National Public Radio

Facebook Facepalm

National Public Radio aired a story offering friendly advice to teachers about posting on Facebook. The basic premise is that teachers don’t have the same leeway as others because of the nature of the job. So this status update would not be the best choice:

Neither would this photo:

The story went on to give examples of teachers who lost their jobs over such infractions as calling homosexuality a “perverted sin,” referring to their students as “future criminals” and posting photos of themselves covered in chocolate sauce gyrating next to a stripper.

Fair enough.

Now I don’t want to seem like a scold or anti-freedomy™, but broadcasting your awfulness to the world is not always the right course of action especially when your job is to teach students to take tests made up by people seeking to annihilate all forms of public education. I’ll admit I like to cover myself in applesauce while gyrating next to stuffed animals I dressed up as strippers–in fact I’m doing it right now–the difference is I don’t take pictures of it or let people know about it…oh, sh*t. Unlike.

But should this just be applicable to teachers? Yes, teachers are revered in our society–just ask Wisconsin Gov. Scott Walker, but if I am not allowed to call my students sludge buckets for the entire world to see, why are you allowed to inundate me with updates about your hiccups?

Now this has never been done before–a blog first, or blirst™–but I’m about to devise a list of Facebook Etiquette, or Facebookquette…no, that doesn’t work…how ’bout Speaker7’s Guide to Non-Asshattery on Facebookery? Score. I’m going to trademark it. ™

Speaker7’s Guide to Non-Asshattery on Facebookery or How I Learned to Stop Worrying and Love the Bomb™:

  • Don’t write about your hiccups. Or that you’re tired or hungry or yearning to be free. No one cares, unless you’re an actual baby. Then I would be impressed by your ability to spell hiccups, and I would steal you away for an appearance on the Today show calling you the Facebaby™.
  • Don’t post photographs of your fabulous vacation destination that looks nothing like the hellhole I call home. I can’t afford a vacation, jerk, so thanks for rubbing it in my facebook. Oh, you’re not home? I’m going to go break into your house.
  • Don’t post that you’re going to break into someone’s house. That’s going to get you arrested, and you saw how hard that was for Paris Hilton. She’s a warrior.
  • Don’t call Paris Hilton a warrior. Even though you are kidding, humor doesn’t translate well on Facebook, and people will think you’re stupid and out of touch. Paris Hilton is sooooo 2000.
  • Don’t write FML about anything unless you a literally fucking your life, and if you are doing that, post pictures.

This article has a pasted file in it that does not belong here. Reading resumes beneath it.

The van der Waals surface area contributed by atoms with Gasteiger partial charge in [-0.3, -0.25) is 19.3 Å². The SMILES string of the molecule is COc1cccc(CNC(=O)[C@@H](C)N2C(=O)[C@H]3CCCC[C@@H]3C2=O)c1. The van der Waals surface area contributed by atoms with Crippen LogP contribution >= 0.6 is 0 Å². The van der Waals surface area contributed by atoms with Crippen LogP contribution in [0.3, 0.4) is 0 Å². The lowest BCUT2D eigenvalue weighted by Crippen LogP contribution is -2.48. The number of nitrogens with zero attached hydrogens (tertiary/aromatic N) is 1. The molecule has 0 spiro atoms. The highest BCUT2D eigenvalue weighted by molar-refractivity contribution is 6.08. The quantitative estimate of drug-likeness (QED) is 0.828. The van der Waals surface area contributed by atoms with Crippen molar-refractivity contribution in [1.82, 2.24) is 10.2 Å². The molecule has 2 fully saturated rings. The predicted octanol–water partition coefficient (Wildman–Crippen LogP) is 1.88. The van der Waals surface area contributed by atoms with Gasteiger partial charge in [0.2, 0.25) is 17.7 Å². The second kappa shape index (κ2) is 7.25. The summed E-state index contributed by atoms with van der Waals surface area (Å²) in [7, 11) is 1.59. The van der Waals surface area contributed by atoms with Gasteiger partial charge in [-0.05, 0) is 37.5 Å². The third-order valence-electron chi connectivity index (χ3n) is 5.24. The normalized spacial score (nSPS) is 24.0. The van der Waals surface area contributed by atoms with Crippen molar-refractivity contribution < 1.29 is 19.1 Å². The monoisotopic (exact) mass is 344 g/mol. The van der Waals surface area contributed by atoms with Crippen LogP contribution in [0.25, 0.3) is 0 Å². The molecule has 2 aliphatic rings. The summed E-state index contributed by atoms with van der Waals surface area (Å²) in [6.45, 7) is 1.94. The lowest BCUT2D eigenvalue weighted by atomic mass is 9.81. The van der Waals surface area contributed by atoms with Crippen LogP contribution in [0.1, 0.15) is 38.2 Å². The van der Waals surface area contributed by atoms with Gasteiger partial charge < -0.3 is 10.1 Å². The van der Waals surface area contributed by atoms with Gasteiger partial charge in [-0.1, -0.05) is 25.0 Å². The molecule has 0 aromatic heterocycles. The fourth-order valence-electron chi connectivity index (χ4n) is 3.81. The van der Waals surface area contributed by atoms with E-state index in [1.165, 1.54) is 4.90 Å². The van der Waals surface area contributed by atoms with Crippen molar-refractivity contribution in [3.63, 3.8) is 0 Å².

• Don’t write angry diatribes about slut women or gay immigrants under my status update about watching the Republican debate and vomiting into a bucket. We clearly don’t see things from the same perspective, and ranting like a dehydrated former child star won’t change things.
  • And finally, never use Facebook.


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My New Exclusive Best Friend

This is a momentous time.

I’m not talking about the return of “Where in the World is Matt Lauer,” a segment where Matt Lauer travels to five secret destinations and everyone or no one should care, take your pick. I pick no one.

I’m also not talking about the release of Clown Beck’s new book I Cry Therefore I Am: A Study of Adult Baby Syndrome. It sounded really good when he cried about it to Kathie Lee Gifford. “I’m much more than a cartoon character,” he cried cryingly.

Heinz is releasing a new ketchup, an exclusive ketchup only available to the billions of people who use Facebook. This is a big story. I heard about this on NPR this morning. I first had to check that NPR was still a news agency (it is) and then I realized that this was a momentous time hence the opening line of this post.

The new flavor is balsamic vinegar ketchup. You can obtain it by becoming its friend on Facebook.

I am very excited. I’ve never made friends with a ketchup before, let alone a famous ketchup. At first I thought I mustard misheard, but now I relish the opportunity.

I wonder what its status updates will be?

Maybe “I’m a ketchup! Just sayin.” or “I may be a ketchup, but even I don’t give a flying f*** about ‘Where in the World is Matt Lauer.'”

I cannot wait to find out.

I wonder if it will like the same bands as me or watch the same TV shows. I hope so because I don’t know what else we can talk about.

Will it laugh, if I put “Heinzee, I think this is the beginning of a beautiful friendship” on its wall?

Will it get angry if I question why that watery crap always seems to come out first and ruin my hamburger?

Will it be a godketchup to the second child I’m pressured into having by work acquaintances?

Endless possibilities…people are already posting how excited they are on the original Heinz ketchup Facebook page. These people have incredibly fulfilling lives covered in generous amounts of tomato concentrate.

This is what the original Heinz ketchup has as its status update: “Pumpkins aren’t just for carving! This weekend enjoy our Pumpkin Spice Bars as a delicious treat while you put the finishing touches on your Halloween costumes.”

Pumpkin spice bars made out of ketchup sound wonderful…almost as wonderful as becoming friends with a bottle of ketchup.

Momentous times.